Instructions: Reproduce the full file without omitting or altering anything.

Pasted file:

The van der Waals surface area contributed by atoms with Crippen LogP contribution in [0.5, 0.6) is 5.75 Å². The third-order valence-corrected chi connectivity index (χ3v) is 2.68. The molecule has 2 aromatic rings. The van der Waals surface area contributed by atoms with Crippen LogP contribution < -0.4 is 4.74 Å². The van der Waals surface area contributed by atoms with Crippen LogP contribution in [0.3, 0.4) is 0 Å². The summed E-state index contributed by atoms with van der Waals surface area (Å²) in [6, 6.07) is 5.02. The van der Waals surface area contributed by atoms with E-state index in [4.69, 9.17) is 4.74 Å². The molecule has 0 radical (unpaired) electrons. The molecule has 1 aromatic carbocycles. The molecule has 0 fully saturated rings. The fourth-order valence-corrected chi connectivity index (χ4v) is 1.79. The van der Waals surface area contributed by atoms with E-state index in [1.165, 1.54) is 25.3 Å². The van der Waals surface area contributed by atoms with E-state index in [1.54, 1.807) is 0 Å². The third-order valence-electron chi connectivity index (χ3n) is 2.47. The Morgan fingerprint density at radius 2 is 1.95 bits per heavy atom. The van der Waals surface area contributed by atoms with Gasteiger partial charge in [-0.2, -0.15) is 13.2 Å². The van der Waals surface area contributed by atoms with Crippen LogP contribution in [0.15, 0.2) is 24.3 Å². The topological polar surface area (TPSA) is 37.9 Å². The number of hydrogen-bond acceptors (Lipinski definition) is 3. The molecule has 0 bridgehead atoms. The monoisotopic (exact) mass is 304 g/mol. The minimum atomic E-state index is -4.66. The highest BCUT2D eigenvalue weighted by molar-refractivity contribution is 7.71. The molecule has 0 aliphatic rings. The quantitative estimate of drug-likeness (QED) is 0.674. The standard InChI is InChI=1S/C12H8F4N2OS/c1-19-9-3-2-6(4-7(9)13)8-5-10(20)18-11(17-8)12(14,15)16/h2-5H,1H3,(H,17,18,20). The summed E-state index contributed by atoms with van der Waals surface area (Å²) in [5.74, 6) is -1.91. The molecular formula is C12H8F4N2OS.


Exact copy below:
The van der Waals surface area contributed by atoms with Crippen LogP contribution in [0.5, 0.6) is 5.75 Å². The third-order valence-corrected chi connectivity index (χ3v) is 2.68. The molecule has 2 aromatic rings. The van der Waals surface area contributed by atoms with Crippen LogP contribution < -0.4 is 4.74 Å². The van der Waals surface area contributed by atoms with Crippen LogP contribution in [0.3, 0.4) is 0 Å². The summed E-state index contributed by atoms with van der Waals surface area (Å²) in [6, 6.07) is 5.02. The van der Waals surface area contributed by atoms with E-state index in [4.69, 9.17) is 4.74 Å². The molecule has 0 radical (unpaired) electrons. The molecule has 1 aromatic carbocycles. The molecule has 0 fully saturated rings. The fourth-order valence-corrected chi connectivity index (χ4v) is 1.79. The van der Waals surface area contributed by atoms with E-state index in [1.165, 1.54) is 25.3 Å². The van der Waals surface area contributed by atoms with E-state index in [1.54, 1.807) is 0 Å². The third-order valence-electron chi connectivity index (χ3n) is 2.47. The Morgan fingerprint density at radius 2 is 1.95 bits per heavy atom. The van der Waals surface area contributed by atoms with Gasteiger partial charge in [-0.2, -0.15) is 13.2 Å². The van der Waals surface area contributed by atoms with Crippen LogP contribution in [0.15, 0.2) is 24.3 Å². The topological polar surface area (TPSA) is 37.9 Å². The number of hydrogen-bond acceptors (Lipinski definition) is 3. The molecule has 0 bridgehead atoms. The monoisotopic (exact) mass is 304 g/mol. The minimum atomic E-state index is -4.66. The highest BCUT2D eigenvalue weighted by molar-refractivity contribution is 7.71. The molecule has 0 aliphatic rings. The quantitative estimate of drug-likeness (QED) is 0.674. The standard InChI is InChI=1S/C12H8F4N2OS/c1-19-9-3-2-6(4-7(9)13)8-5-10(20)18-11(17-8)12(14,15)16/h2-5H,1H3,(H,17,18,20). The summed E-state index contributed by atoms with van der Waals surface area (Å²) in [5.74, 6) is -1.91. The molecular formula is C12H8F4N2OS.